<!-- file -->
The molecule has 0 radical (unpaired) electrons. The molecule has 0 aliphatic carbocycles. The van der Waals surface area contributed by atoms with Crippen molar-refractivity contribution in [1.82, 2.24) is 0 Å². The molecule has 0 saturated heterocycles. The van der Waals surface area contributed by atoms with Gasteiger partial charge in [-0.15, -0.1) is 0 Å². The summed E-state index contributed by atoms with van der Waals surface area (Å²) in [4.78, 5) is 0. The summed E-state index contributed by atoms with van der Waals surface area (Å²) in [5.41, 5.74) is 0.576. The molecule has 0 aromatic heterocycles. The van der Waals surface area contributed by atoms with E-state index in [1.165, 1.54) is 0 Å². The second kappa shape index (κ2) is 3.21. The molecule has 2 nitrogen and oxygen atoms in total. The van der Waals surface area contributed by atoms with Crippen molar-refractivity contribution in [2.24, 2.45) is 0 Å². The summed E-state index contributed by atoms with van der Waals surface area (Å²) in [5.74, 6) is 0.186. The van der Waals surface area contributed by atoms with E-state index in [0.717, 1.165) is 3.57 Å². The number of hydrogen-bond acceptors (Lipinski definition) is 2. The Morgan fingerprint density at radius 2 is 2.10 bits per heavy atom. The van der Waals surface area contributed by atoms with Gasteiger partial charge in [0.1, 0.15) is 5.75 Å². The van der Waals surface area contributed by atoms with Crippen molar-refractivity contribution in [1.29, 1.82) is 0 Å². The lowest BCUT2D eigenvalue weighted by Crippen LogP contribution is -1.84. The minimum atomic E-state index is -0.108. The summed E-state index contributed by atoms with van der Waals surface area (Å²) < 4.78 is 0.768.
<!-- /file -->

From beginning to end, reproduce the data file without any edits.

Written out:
The molecule has 0 radical (unpaired) electrons. The molecule has 0 aliphatic carbocycles. The van der Waals surface area contributed by atoms with Crippen molar-refractivity contribution in [1.82, 2.24) is 0 Å². The molecule has 0 saturated heterocycles. The van der Waals surface area contributed by atoms with Gasteiger partial charge in [-0.15, -0.1) is 0 Å². The summed E-state index contributed by atoms with van der Waals surface area (Å²) in [4.78, 5) is 0. The summed E-state index contributed by atoms with van der Waals surface area (Å²) in [5.41, 5.74) is 0.576. The molecule has 0 aromatic heterocycles. The van der Waals surface area contributed by atoms with E-state index in [1.165, 1.54) is 0 Å². The second kappa shape index (κ2) is 3.21. The molecule has 2 nitrogen and oxygen atoms in total. The van der Waals surface area contributed by atoms with Crippen molar-refractivity contribution in [2.24, 2.45) is 0 Å². The summed E-state index contributed by atoms with van der Waals surface area (Å²) in [5.74, 6) is 0.186. The van der Waals surface area contributed by atoms with E-state index in [0.717, 1.165) is 3.57 Å². The number of hydrogen-bond acceptors (Lipinski definition) is 2. The Morgan fingerprint density at radius 2 is 2.10 bits per heavy atom. The van der Waals surface area contributed by atoms with Gasteiger partial charge in [0.1, 0.15) is 5.75 Å². The van der Waals surface area contributed by atoms with Crippen molar-refractivity contribution in [1.29, 1.82) is 0 Å². The lowest BCUT2D eigenvalue weighted by Crippen LogP contribution is -1.84. The minimum atomic E-state index is -0.108. The summed E-state index contributed by atoms with van der Waals surface area (Å²) < 4.78 is 0.768.